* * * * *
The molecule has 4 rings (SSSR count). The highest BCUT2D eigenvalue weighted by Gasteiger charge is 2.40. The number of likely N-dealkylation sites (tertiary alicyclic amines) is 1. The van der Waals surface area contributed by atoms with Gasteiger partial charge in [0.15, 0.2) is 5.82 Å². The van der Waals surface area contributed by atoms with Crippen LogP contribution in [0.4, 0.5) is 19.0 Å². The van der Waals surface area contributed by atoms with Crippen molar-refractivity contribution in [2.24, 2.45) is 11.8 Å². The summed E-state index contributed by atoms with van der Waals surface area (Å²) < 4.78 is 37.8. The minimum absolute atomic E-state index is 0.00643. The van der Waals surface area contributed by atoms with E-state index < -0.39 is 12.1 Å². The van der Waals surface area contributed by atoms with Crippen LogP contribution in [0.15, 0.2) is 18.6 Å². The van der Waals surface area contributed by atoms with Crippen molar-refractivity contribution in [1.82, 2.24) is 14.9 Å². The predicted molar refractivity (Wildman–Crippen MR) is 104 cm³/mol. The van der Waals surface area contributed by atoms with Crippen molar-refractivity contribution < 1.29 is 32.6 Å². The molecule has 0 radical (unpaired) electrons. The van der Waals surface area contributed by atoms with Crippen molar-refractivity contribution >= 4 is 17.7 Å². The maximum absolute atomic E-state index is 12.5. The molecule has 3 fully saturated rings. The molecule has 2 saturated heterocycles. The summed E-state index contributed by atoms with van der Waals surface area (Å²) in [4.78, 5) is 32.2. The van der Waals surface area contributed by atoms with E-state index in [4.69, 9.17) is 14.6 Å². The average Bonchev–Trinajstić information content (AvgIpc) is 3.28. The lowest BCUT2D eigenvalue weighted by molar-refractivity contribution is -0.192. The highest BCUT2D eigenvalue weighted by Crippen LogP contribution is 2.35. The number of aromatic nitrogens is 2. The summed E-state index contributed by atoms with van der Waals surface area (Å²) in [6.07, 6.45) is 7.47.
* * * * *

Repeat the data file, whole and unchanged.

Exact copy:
The molecule has 4 rings (SSSR count). The highest BCUT2D eigenvalue weighted by Gasteiger charge is 2.40. The number of likely N-dealkylation sites (tertiary alicyclic amines) is 1. The van der Waals surface area contributed by atoms with Gasteiger partial charge in [0.15, 0.2) is 5.82 Å². The van der Waals surface area contributed by atoms with Crippen LogP contribution in [0.4, 0.5) is 19.0 Å². The van der Waals surface area contributed by atoms with Crippen molar-refractivity contribution in [2.24, 2.45) is 11.8 Å². The summed E-state index contributed by atoms with van der Waals surface area (Å²) < 4.78 is 37.8. The minimum absolute atomic E-state index is 0.00643. The van der Waals surface area contributed by atoms with E-state index < -0.39 is 12.1 Å². The van der Waals surface area contributed by atoms with Crippen LogP contribution in [0.15, 0.2) is 18.6 Å². The van der Waals surface area contributed by atoms with Crippen molar-refractivity contribution in [1.82, 2.24) is 14.9 Å². The predicted molar refractivity (Wildman–Crippen MR) is 104 cm³/mol. The van der Waals surface area contributed by atoms with Crippen molar-refractivity contribution < 1.29 is 32.6 Å². The molecule has 0 radical (unpaired) electrons. The van der Waals surface area contributed by atoms with Crippen molar-refractivity contribution >= 4 is 17.7 Å². The maximum absolute atomic E-state index is 12.5. The molecule has 3 fully saturated rings. The molecule has 2 saturated heterocycles. The summed E-state index contributed by atoms with van der Waals surface area (Å²) in [4.78, 5) is 32.2. The van der Waals surface area contributed by atoms with E-state index in [4.69, 9.17) is 14.6 Å². The average Bonchev–Trinajstić information content (AvgIpc) is 3.28. The lowest BCUT2D eigenvalue weighted by molar-refractivity contribution is -0.192. The highest BCUT2D eigenvalue weighted by Crippen LogP contribution is 2.35. The number of aromatic nitrogens is 2. The summed E-state index contributed by atoms with van der Waals surface area (Å²) in [6.07, 6.45) is 7.47.